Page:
Argentina

A country which could have a promissory future, however facing many internal difficulties and challenges. Center-right President Macri inherited an economical and political disaster from his predecessor Cristina Kirchner, one of Latin America’s populist and authoritarian political leaders and a close ally of Venezuelan Maduro. Stubborn and corrupt worker unions, radical and aggressive social movements, a bad functioning justice still integrated and badly influenced by disturbing militants of the Kirchner Front of Victory, egoistic local companies with lack of competitiveness and progressiveness, which enjoyed government protection during the 12 years of the Kirchner administration and an opportunistic and small-minded opposition missing to be constructive, contribute to continued political instability. High inflation, an overvalued local currency and a declining spending capacity slowing consumer demand delay the return of the country into growth territory. The government, advancing to reintegrate Argentina back into the world, taking decisive corrective steps to stimulate, activate and normalize the economy, received considerable applause and support from important Foreign Head of States, international political leaders and chief executives of multinationals, increasing foreign commitments, investments and exposures, complementing local private initiatives or occasionally replacing them, comforting the Macri administration, promising there is no return to the past and to continue its efforts pushing the country ahead; the country’s stability and progress may depend finally on the government’s willingness and capability of compromising with remaining major local power players to implement pending essential domestic reforms, like a tax reform and a labor reform and cleaning up the justice system, to reduce risks to fail. The outcome of the legislative election to be held on October 22, 2017, will be decisive for the future of the country and should confirm that the majority of voters continue to support the Macri administration, helping an improving economic outlook for the second half of 2017, despite a still high inflation and a persisting weak consumer spending capacity.  The Peronists, divided into two main groups, the Front of Victory led by former President Cristina Kirchner, leading the parliamentary opposition to Macri’s administration, and another group composed of politicians of dissident Peronists from the Justicialist Party, the largest Party in Congress, and the Renewal Front of Sergio Massa, forming an alliance with Margarita Stolbizer’s Progressive Party to improve their chances in the coming legislative election, are not expected to obtain sufficient votes to be able to introduce political changes or reverse the economical reforms introduced by the Macri government. Argentina failed to win back its status as an emerging market in the influential MSCI benchmark equity index, relegating the country to the ranks of frontier markets for at least until 2018, contrasting the MSCI’s decision with Argentina’s success to issue a $2,75 Billion 100-year bond; the downgrade to frontier market status has been caused during the former restrictive populist Kirchner administration and the MSCI wants to be sure that Macri’s open market policies will be irreversible, waiting to see the results of the important midterm legislative elections in October 2017, still influenced by the campaigning former President Cristina Kirchner, introducing her new left-wing alliance called ‘Unidad Ciudadana’, opposing Macri’s economic reforms, which she claims are hurting the poor, launching her bid for a Senate seat and breaking with Peronism; a still more divided opposition could help Macri’s coalition for a strong showing in the coming elections, not expected to change the actual balance of power in Congress, and improve his chances to seek re-election in 2019. Obtaining Cristina Kirchner a seat in the Senate would give her immunity from arrest, but not from trial, advancing investigations of accusations of wrong doing and corruption related charges against her. Renewal Front’s Massa success strategy seems to be polarizing with former President Cristina Kirchner seeking also a Senate victory to stop her as he did winning in 2013. Kirchner won narrowly the mid-term primary elections against Macri’s candidate Bullrich and also a possible second-place finish in the October 22, 2017 election would still grant Kirchner a seat in the Senate, from where she likely will lead a most uncomfortable opposition intending to stop planned Government reforms, what advancing investigations and trial, even an eventual prison sentence against her could interrupt, cautioning her candidacy many investors; senator Pichetto, president of the Peronist/Front of Victory party bloc, already signaled that Cristina Kirchner, if elected to the Senate, will have to form her own bloc; after a strong general showing of Macri’s ‘Let’s change’ coalition in the mid-term primary elections his Government is facing the coming October challenge with confidence; but no matter how many seats he will be able to pick up he will still lack a majority and has to continue seeking, building and strengthening alliances to pass necessary reforms. A second place finish in the October 2017 election is granting Cristina Kirchner a Senate seat, giving her immunity from arrest but not from trial, and advancing legal procedures may still frustrate and limit her political ambitions. A sweeping and notably victory of the ‘Let’s Change Coalition’ in nearly the whole country allows to increase its seats in the House and the Senate, pressing and calling President Macri for a basic consensus to push ahead with tax, labor and pension reforms, as well as reforms of the country’s justice system to combat more efficiently corruption, seeking with governors to achieve a fiscal balance. Elisa Carrio and Cristina Kirchner , totally opposed political players, both tolerated and also used by the Macri-Government, likely underestimating the problems they can cause to the administration given their renewed influence and political power. Elisa Carrio, founder of the political movement ‘Civic Coalition ARI’, is actually a fundamental part of the ‘Let’s Change’ coalition, accustomed to express publicly her opinion about what’s wrong and what’s right and what and how it should be done, worrying not only the opposition but also the government. Cristina Kirchner, accused also on treason, asking a federal judge to lift her immunity from arrest as newly sworn in senator, facing also charges in several corruption investigations, creating her own political movement ‘Citizens’ Unity’ and dividing Peronists, may not be able to enjoy her role as a potential opposition figure, as she will have to face a difficult and long battle with justice. After violent protests pushed by opposition legislators, identified also as Kirchner supporters, battled to stop a congressional session on the pension reform, intending to destabilize the government, and Cristina Kirchner’s first appearance in the Senate, seen as destructive and full of hate, breaking congressional rules, her image is suffering a further deterioration, which could damage still more her remaining political influence. President Macri, recovering the initiative, leaving no doubt about his firmness and determination to fight for the pending reforms to overcome the worst legacy of the Kirchner administration, pushing grows and seeking above all to reduce deficits, stabilizing public finances and balance budget, counting on the approval and help from foreign economic powers, including the U.S. Trump administration. President Macri, seeking to position himself for re-election in 2019, delays necessary labor reform to avoid further confrontations with unions. Declining purchasing power, stagnating growth, a still uncontrolled inflation and a very high, still increasing debt level are seen as obstacles to reach a major economic recovery, making it doubtful if the government will be able to fulfill its goals, implementing all the mandatory reforms and secure re-election in 2019. During his second speech to Congress since he was elected, President Macri tried to transmit optimism, willingness to overcome difficulties, defending pending reforms, confirming that the country’s economy surged 4,1% in January 2018 compared with the same month of 2017 and the poverty rate fell to 25,7% in the second half of 2017 from 28,6% in the first half of the year and 30,3% in the second half of 2016, but overshadowed Macri’s market friendly policies designed to cut fiscal deficit, reduce inflation and attract foreign investment, by a persisting high inflation elevated due to additional increases in the prices of electricity, gas, transportation, communication and prepaid medicine, reducing again spending capacity of consumers, expecting actually analysts 2018 will be still ending with an inflation of above 20%. After not very successful interventions of the Central Bank to stop the Peso sinking and to help slow down inflation, mowing rates up to growth depressing 40%, Argentina finally returns again to the IMF, seeking financial assistance, like a Standby Credit Facility to address the Peso volatility and regain the confidence of investors, hoping its program of adjustment and reforms gets back on track in time for the Presidential election late 2019, counting with little or no constructive help from a still deeply divided opposition. President Macri vetoed the law seeking to freeze utility rates agreed by an unified Peronist opposition, including followers and non-followers of Cristina Kirchner, saying there was no way the budget can stand an additional 1% of GDP, complicating still more a political relation with the divided opposition and increasing tensions with labor unions and social movements. Index provider MSCI finally reclassified Argentina as an emerging market, coming the reclassification just hours after the IMF approved a $50 Billion financing deal for Argentina as the country seeks to stabilize its currency. The IMF $50 Billion Stand By facility is considered as a political gesture to support the Macri administration, helping to avoid the return of populism in Argentina; however stagnating growth, an out of control and run away inflation, the pressure of a strong Dollar, the elevated fiscal deficit, high foreign debts and a critical social climate require very conscious economic measures and corrections, discipline and more consensus, and do not permit arrogance and new errors, without putting at risk a possible re-election of President Macri in 2019. President Macri is obliged to resolve the fiscal deficit, meaning the government is forced to accelerate austerity rising recessionary tendencies, and to deal with the continuing lack of productivity of the Argentine economy, as he seemed to have lost the political capital to carry through the much-needed labor reform.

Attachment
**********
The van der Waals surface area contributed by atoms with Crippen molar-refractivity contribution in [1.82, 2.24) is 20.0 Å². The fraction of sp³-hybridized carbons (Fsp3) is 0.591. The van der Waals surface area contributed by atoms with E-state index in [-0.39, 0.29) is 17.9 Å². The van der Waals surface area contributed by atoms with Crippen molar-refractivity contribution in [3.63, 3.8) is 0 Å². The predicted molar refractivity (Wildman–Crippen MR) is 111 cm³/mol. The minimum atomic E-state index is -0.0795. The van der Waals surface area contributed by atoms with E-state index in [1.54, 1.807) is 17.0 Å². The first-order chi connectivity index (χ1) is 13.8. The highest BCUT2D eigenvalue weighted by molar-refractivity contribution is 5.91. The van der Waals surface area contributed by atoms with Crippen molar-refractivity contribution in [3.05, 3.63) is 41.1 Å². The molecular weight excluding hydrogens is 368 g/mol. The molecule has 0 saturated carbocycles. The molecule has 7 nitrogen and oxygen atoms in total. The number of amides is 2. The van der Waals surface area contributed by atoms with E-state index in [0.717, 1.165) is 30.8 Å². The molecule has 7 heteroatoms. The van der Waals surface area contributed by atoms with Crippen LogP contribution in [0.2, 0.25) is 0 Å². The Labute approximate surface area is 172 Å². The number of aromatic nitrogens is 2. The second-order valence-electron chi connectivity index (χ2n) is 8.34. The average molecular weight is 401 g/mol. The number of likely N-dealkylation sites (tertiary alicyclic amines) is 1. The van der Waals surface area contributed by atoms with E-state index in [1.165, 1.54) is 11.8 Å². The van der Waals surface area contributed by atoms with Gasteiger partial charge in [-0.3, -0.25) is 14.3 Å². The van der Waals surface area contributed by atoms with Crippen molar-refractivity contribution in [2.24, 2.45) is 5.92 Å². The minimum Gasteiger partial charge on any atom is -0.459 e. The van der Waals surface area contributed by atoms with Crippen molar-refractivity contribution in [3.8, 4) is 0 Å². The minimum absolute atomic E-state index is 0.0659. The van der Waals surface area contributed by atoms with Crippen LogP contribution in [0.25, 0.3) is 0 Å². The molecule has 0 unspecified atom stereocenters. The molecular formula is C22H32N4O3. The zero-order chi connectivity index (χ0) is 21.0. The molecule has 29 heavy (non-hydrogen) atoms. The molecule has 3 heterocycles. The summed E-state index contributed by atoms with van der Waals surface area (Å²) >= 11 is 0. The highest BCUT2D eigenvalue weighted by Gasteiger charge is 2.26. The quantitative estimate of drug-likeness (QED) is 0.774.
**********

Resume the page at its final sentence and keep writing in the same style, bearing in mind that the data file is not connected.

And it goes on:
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6 Responses to “Argentina”

  1. shahspandan Says:

    Follow me I will follow you! Please let’s help each other!!

    Liked by 1 person

  2. Brooklyn's Corner Says:

    When I first started reading, I thought you were from the US. God help our leadership. Just started following.

    Liked by 1 person

  3. Aman Thakur Says:

    Nice…

    Liked by 1 person